This silt fence is being installed to contain a five acre crushed concrete pile. It is trenched in, staked every six feet, has wire backing and uses zip ties to secure it to the stakes.

Crushed concrete from 16 Center Reconstruction Photo: David Jenkins
Crushed concrete from 16 Center reconstruction with silt fence. Photo: David Jenkins

April 7, 2020

Silt Fence Water Bars Fail

Photo: David Jenkins

Whenever I see something like this, it makes me think that the site owner/contractor either didn’t know what they were doing or bit off more project than they could chew, or both. These guys cleared, grubbed and graded something over 80 acres starting in late summer, failed to phase the work, failed to use soil cover practices, failed to listen to the experts and got nailed by the fall rains.

Erosion control is really about water control: reducing volume, preventing it from becoming turbid, and controlling where it goes. By the time the rains hit this project, there was too much water, it was too dirty, and there were too few options for controlling where it went.

In addition, they refused to set up a chitosan-enhanced sand filtration system to treat and discharge water; this left them no options and too much turbid water that had nowhere to go. As a result, they hammered a wetland, were fined heavily, and were shut down for months.

Silt fences are not meant to control water, convey water, filter water; they are designed to control eroded sediment. Ditches, berms (rock, gravel, triangular silt dikes, etc.) would have been better choices at this location. Not opening up so much area so late in the season would have been the best option. Their means and methods did not save them time or money.

April 6, 2020

Silt Fence and Trackout Fail

Photo: David Jenkins

Just minding my own business last Friday, driving from Fred Meyer to the UPS store and passed this project. Told my wife I have to get a photo, she says okay since she knows me and my habit of stopping to take TESC photos. Made a u turn at the Wal Mart, drove back a block and stopped in the middle of the street to get this shot.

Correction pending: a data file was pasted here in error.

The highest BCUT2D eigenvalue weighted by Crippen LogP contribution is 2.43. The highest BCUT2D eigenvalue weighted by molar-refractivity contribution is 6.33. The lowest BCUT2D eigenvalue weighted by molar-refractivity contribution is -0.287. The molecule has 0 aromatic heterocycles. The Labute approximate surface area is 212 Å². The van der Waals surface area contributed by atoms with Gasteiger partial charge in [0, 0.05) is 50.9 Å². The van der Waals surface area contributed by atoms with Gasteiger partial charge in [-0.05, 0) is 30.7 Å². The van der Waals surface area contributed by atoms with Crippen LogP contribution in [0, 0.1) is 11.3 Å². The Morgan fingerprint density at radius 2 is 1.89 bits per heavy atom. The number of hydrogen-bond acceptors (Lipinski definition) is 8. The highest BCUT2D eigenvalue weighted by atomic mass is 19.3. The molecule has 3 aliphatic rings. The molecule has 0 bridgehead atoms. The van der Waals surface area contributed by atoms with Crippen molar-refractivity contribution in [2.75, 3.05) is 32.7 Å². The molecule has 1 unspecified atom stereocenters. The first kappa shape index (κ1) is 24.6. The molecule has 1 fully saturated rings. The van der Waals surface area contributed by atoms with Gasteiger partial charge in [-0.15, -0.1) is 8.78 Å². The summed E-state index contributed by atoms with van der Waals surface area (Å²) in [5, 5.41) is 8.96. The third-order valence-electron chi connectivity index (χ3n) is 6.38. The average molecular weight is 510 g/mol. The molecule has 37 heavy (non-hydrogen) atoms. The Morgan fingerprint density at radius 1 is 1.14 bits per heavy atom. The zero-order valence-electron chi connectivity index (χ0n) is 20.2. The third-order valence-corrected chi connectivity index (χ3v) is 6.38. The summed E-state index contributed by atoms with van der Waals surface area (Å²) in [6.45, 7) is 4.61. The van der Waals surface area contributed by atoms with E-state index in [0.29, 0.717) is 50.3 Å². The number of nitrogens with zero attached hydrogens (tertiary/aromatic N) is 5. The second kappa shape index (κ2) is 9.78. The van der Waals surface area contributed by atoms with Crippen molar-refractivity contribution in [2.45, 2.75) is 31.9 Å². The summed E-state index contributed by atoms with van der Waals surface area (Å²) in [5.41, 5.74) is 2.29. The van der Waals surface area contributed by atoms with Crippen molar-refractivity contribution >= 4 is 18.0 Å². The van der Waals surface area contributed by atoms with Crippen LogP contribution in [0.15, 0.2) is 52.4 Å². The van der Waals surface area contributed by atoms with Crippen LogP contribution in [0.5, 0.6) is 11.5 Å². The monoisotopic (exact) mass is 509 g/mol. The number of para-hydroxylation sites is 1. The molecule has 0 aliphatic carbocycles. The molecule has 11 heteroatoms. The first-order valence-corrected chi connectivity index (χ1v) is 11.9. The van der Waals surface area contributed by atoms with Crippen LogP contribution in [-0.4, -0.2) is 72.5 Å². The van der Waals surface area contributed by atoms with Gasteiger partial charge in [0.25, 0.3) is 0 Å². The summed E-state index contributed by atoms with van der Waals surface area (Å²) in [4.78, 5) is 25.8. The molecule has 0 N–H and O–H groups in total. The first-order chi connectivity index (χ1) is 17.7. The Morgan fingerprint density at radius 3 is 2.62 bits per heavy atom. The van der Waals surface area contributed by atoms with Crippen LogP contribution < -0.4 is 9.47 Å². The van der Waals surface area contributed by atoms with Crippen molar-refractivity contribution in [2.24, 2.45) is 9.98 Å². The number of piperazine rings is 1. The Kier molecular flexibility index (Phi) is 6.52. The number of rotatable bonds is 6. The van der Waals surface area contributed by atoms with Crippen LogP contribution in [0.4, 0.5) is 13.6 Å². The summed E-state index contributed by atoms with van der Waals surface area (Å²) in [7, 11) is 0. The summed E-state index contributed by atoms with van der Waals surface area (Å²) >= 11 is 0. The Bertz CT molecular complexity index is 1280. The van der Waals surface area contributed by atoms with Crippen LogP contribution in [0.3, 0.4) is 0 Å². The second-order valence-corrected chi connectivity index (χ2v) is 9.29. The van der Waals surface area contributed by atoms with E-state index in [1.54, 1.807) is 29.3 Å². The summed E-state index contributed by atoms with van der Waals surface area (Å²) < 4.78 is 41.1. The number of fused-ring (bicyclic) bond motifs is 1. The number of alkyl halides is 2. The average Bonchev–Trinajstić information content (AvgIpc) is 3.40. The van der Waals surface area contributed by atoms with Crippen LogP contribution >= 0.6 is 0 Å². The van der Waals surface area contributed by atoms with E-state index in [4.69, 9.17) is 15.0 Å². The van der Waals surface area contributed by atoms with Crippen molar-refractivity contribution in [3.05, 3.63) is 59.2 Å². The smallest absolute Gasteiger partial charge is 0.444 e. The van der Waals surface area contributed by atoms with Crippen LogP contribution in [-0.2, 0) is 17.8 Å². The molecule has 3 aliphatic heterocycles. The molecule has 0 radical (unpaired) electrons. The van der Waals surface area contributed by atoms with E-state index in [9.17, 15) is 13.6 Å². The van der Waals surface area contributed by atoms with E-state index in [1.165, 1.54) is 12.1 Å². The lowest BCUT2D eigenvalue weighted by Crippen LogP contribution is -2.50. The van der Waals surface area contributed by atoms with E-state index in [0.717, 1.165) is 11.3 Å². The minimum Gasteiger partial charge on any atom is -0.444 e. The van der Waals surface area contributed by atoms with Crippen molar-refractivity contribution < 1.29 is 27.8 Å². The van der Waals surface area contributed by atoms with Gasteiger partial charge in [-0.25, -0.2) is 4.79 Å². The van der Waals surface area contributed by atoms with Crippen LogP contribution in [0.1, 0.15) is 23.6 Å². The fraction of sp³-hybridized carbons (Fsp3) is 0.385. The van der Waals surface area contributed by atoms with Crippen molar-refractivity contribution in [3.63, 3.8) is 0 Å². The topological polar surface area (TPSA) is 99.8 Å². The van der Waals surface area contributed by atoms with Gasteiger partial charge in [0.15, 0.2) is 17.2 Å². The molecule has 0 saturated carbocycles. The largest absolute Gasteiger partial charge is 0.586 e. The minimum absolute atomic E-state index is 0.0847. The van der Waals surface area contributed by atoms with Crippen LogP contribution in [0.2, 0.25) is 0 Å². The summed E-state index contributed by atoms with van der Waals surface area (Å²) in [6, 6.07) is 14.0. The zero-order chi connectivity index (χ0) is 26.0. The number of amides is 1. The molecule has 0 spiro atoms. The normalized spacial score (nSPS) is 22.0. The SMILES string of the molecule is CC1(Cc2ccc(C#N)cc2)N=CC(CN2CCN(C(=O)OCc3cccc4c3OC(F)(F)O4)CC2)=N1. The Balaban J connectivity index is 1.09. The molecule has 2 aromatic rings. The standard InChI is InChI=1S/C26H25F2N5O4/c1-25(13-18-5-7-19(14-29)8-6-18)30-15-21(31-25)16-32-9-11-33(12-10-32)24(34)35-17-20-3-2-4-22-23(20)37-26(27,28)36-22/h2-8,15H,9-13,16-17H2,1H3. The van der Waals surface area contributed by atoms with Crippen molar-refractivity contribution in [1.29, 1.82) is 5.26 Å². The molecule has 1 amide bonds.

There is so much wrong here, where do I start? Clearly, dirt is being tracked off of the project in the background as you can see the sediment build up in the curb line. Someone told someone to put something in the swale to keep dirt out. Someone installed this silt fence.

First off, silt fence needs to be trenched in and this just has a few rocks placed on the flap.

Second, they probably couldn’t trench this in anyway without tearing up the drainage swale.

Third, only two of the three curb cuts are backed by the silt fence.

Fourth, silt fence is a barrier, not a filter, and with the volume of water draining off the asphalt during a rain event, dirty water would just blow around and under the silt fence.

Conclusion, silt fence is never used in a water flow situation; it is only to contain eroded sediment from a sloped area. A better BMP here is a compost berm or something similar that would allow some water to pass but filter some sediment. Sand bags would work to keep everything out of the swale but then the dirty water would bypass to the next catch basin, which probably has a catch basin insert, which would collect sand and such but would not do anything for turbidity. So, what is the best BMP? Stop the !@#$ ing trackout in the first place!

April 1, 2020

Compost Berm

Photo: David Jenkins

We rarely use silt fence on smaller airfield projects because: the work areas are nearly flat, are surrounded by grass or pavement, the work takes a few months, usually in the summer or fall. Compost berms are frequently used to: contain water, divert water, prevent site runoff. A secondary benefit is filtration; there is some turbidity reduction. Lastly, when done,. we spread the compost out over the disturbed soil and hydroseed it, enhancing grass growth and eliminating the waste of land-filling silt fence.